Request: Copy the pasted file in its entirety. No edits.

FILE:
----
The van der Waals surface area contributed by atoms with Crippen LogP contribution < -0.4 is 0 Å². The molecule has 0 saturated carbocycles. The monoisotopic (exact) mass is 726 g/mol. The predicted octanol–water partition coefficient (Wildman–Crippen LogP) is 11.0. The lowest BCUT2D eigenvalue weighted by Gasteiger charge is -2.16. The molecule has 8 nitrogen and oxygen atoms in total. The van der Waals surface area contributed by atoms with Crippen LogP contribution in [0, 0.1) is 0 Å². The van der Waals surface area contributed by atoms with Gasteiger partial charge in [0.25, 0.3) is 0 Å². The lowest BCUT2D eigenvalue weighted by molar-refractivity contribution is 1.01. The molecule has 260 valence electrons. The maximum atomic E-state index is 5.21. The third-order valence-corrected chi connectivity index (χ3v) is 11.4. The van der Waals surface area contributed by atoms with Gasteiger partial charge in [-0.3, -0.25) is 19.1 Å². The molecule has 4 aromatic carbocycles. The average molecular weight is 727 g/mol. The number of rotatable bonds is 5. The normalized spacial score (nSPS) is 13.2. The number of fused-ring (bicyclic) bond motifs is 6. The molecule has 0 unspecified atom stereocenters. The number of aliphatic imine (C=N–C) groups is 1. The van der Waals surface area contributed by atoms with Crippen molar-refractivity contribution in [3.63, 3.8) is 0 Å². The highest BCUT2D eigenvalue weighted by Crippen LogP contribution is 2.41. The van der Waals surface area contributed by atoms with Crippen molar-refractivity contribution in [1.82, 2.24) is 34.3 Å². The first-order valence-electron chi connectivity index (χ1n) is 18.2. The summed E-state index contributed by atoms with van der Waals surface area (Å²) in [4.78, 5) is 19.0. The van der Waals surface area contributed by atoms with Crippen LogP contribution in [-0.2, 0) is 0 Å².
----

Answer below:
The van der Waals surface area contributed by atoms with Crippen LogP contribution < -0.4 is 0 Å². The molecule has 0 saturated carbocycles. The monoisotopic (exact) mass is 726 g/mol. The predicted octanol–water partition coefficient (Wildman–Crippen LogP) is 11.0. The lowest BCUT2D eigenvalue weighted by Gasteiger charge is -2.16. The molecule has 8 nitrogen and oxygen atoms in total. The van der Waals surface area contributed by atoms with Crippen LogP contribution in [0, 0.1) is 0 Å². The van der Waals surface area contributed by atoms with Gasteiger partial charge in [0.25, 0.3) is 0 Å². The lowest BCUT2D eigenvalue weighted by molar-refractivity contribution is 1.01. The molecule has 260 valence electrons. The maximum atomic E-state index is 5.21. The third-order valence-corrected chi connectivity index (χ3v) is 11.4. The van der Waals surface area contributed by atoms with Gasteiger partial charge in [-0.3, -0.25) is 19.1 Å². The molecule has 4 aromatic carbocycles. The average molecular weight is 727 g/mol. The number of rotatable bonds is 5. The normalized spacial score (nSPS) is 13.2. The number of fused-ring (bicyclic) bond motifs is 6. The molecule has 0 unspecified atom stereocenters. The number of aliphatic imine (C=N–C) groups is 1. The van der Waals surface area contributed by atoms with Crippen molar-refractivity contribution in [3.63, 3.8) is 0 Å². The highest BCUT2D eigenvalue weighted by Crippen LogP contribution is 2.41. The van der Waals surface area contributed by atoms with Crippen molar-refractivity contribution in [1.82, 2.24) is 34.3 Å². The first-order valence-electron chi connectivity index (χ1n) is 18.2. The summed E-state index contributed by atoms with van der Waals surface area (Å²) in [4.78, 5) is 19.0. The van der Waals surface area contributed by atoms with Crippen LogP contribution in [-0.2, 0) is 0 Å².